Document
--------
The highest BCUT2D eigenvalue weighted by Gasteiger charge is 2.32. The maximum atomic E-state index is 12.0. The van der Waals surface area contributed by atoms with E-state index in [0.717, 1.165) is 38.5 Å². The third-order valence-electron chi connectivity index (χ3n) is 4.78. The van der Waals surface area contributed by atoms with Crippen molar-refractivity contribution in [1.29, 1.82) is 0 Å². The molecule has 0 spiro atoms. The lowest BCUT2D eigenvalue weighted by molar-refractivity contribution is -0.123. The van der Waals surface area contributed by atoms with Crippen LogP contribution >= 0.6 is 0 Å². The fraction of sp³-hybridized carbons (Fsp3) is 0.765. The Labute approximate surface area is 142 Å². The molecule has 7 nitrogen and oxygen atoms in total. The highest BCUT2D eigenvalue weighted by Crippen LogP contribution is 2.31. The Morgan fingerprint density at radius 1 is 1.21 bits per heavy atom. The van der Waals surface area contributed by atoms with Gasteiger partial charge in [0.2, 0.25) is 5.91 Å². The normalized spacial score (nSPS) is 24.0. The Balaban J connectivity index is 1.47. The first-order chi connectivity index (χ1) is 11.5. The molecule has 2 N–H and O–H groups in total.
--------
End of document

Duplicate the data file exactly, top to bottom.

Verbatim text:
The highest BCUT2D eigenvalue weighted by Gasteiger charge is 2.32. The maximum atomic E-state index is 12.0. The van der Waals surface area contributed by atoms with E-state index in [0.717, 1.165) is 38.5 Å². The third-order valence-electron chi connectivity index (χ3n) is 4.78. The van der Waals surface area contributed by atoms with Crippen molar-refractivity contribution in [1.29, 1.82) is 0 Å². The molecule has 0 spiro atoms. The lowest BCUT2D eigenvalue weighted by molar-refractivity contribution is -0.123. The van der Waals surface area contributed by atoms with Crippen LogP contribution >= 0.6 is 0 Å². The fraction of sp³-hybridized carbons (Fsp3) is 0.765. The Labute approximate surface area is 142 Å². The molecule has 7 nitrogen and oxygen atoms in total. The highest BCUT2D eigenvalue weighted by Crippen LogP contribution is 2.31. The Morgan fingerprint density at radius 1 is 1.21 bits per heavy atom. The van der Waals surface area contributed by atoms with Gasteiger partial charge in [0.2, 0.25) is 5.91 Å². The normalized spacial score (nSPS) is 24.0. The Balaban J connectivity index is 1.47. The first-order chi connectivity index (χ1) is 11.5. The molecule has 2 N–H and O–H groups in total.